The serious health concerns brought about by the coronavirus outbreak (officially Covid-19) have been well documented, as nations impose travel restrictions and enter quarantine to tackle the spread.
The UK Government recently confirmed that sick employees will receive statutory sick pay from the first day off work, not the fourth, to encourage those experiencing symptoms to self-isolate, without fear of being penalised for doing so.
Whilst the number of UK cases are relatively low compared to other parts of the world, it’s crucial that employers take steps to protect their employees, especially if they have a globally connected workforce.
Reducing the risk to employees
Firstly, employers should take the official advice given and share it with workers appropriately, using emails or team meetings to get the information across.
It may also be wise to designate an ‘isolation room’, where sick employees can retire to before calling NHS 111 for further medical advice.
Other steps to take include:
- Ensure that the contact numbers and emergency contact details of all members of staff are up to date
- Ensure that managers are aware of the symptoms of the virus and how to spot them
- Disseminate information across management on issues such as sick leave and sick pay and the procedures to follow if an employee develops symptoms of the virus
- Ensure that facilities for regular and thorough washing of hands are in place, including hot water and soap
- Dispense hand sanitisers and tissues to employees
- Weigh up the pros and cons of supplying protective face masks to employees who may be working in particularly high-risk scenarios
What to do if an employee becomes unwell
If an employee exhibits the symptoms of the virus, they should be removed from the proximity of other employees, placed in the designated ‘isolation room’ and encouraged to follow precautions.
The employee when calling NHS 111 should be advised to give the operator the following details:
- Their symptoms
- The name of any country they’ve returned from in the past fortnight
Uncertainty over the seriousness of the virus, the exact nature of the symptoms and concern about the situation regarding issues such as sick pay may lead to some employees coming to work despite having contracted the virus.
If this does happen, then an employer should contact the local Public Health England (PHE) health protection team and they will discuss the details and outline any precautions which should be taken.
The Position on Sick Pay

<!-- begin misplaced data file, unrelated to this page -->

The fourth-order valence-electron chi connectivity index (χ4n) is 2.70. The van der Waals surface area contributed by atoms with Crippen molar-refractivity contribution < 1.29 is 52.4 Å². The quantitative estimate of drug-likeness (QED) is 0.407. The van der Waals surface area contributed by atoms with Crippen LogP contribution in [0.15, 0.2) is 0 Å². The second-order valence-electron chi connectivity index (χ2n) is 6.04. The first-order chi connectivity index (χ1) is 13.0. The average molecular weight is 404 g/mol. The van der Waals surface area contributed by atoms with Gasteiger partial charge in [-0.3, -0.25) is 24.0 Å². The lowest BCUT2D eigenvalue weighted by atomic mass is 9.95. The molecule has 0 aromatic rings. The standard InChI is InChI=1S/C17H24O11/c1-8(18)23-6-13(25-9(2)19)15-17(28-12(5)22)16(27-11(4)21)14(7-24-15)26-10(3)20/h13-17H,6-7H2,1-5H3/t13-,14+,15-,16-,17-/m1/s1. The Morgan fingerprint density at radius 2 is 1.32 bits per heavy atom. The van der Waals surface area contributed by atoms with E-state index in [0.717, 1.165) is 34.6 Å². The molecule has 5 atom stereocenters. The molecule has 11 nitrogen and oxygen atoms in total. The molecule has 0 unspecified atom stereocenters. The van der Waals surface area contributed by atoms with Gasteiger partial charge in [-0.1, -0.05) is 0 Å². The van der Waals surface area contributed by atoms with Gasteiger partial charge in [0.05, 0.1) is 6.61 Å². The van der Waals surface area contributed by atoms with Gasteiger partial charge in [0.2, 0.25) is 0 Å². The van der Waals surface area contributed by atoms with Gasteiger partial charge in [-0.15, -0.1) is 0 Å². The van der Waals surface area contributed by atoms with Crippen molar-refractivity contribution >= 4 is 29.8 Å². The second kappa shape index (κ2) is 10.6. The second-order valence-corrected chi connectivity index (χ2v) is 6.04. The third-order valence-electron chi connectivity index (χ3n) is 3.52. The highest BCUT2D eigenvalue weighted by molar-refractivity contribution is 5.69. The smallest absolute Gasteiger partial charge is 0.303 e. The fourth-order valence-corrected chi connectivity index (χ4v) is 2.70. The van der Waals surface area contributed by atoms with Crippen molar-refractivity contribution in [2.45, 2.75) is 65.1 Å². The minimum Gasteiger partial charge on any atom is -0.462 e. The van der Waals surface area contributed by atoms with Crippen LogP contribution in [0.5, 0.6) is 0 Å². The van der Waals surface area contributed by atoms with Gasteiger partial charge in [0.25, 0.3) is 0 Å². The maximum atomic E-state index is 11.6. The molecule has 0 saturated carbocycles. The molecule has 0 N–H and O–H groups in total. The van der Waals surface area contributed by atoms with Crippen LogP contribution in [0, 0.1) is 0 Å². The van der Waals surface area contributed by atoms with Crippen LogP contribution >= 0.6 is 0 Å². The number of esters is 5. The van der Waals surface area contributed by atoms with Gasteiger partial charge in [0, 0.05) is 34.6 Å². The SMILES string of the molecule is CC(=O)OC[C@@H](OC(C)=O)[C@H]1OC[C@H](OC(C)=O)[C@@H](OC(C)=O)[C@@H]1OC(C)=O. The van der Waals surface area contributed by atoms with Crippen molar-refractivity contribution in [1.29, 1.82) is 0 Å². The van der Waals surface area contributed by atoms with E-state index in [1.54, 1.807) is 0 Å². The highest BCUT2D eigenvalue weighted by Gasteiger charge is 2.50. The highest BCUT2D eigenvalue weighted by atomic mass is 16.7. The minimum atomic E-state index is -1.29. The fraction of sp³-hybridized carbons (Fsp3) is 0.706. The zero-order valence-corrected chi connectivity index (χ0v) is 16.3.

If an employee is off sick with the virus then the legal situation regarding sick pay is the same as it is with any other illness however the employee is now entitled to statutory sick pay from the first day of work, not the fourth.
The government has stated that if NHS 111 or a doctor advises an employee or worker to self-isolate then they should receive any statutory sick pay due to them or contractual sick pay if this is offered by the employer.
In some cases, employees may be able to work from home while in self-isolation. However, in many cases, if an employee cannot attend their place of work, they will be unable to work.
Currently, there is no bespoke advice for specific industries, but as the impact of Coronavirus spreads, we may see more advice and contingency plans develop to ensure essential and core services continue to operate.
Ultimately, there is no obligation on an employer to allow an employee to stay away from work and, if the non-attendance causes issues or extends beyond an emergency precaution, then an employer is entitled to take disciplinary action.
As things stand at present it is still unlikely that any workplaces will have to close as a result of the virus, but it’s a potential risk and organisations should have contingency plans in place.
No time to be divisive
While much of the focus is on the health risks associated with coronavirus, it’s crucial that employers ensure staff, customers or suppliers are not discriminated against based on their race or ethnicity.
Even jokes and banter can sometimes cross the line to become unlawful harassment and/or discrimination, for which an employer may be liable.
This liability can be avoided if an employer proves they took ‘all reasonable steps’ to prevent employees behaving in such a manner.
Taking reasonable steps can include having well publicised diversity and harassment policies and training all staff on the issue. Meanwhile, managers must be trained about their responsibility to identify and prevent discriminatory behaviour.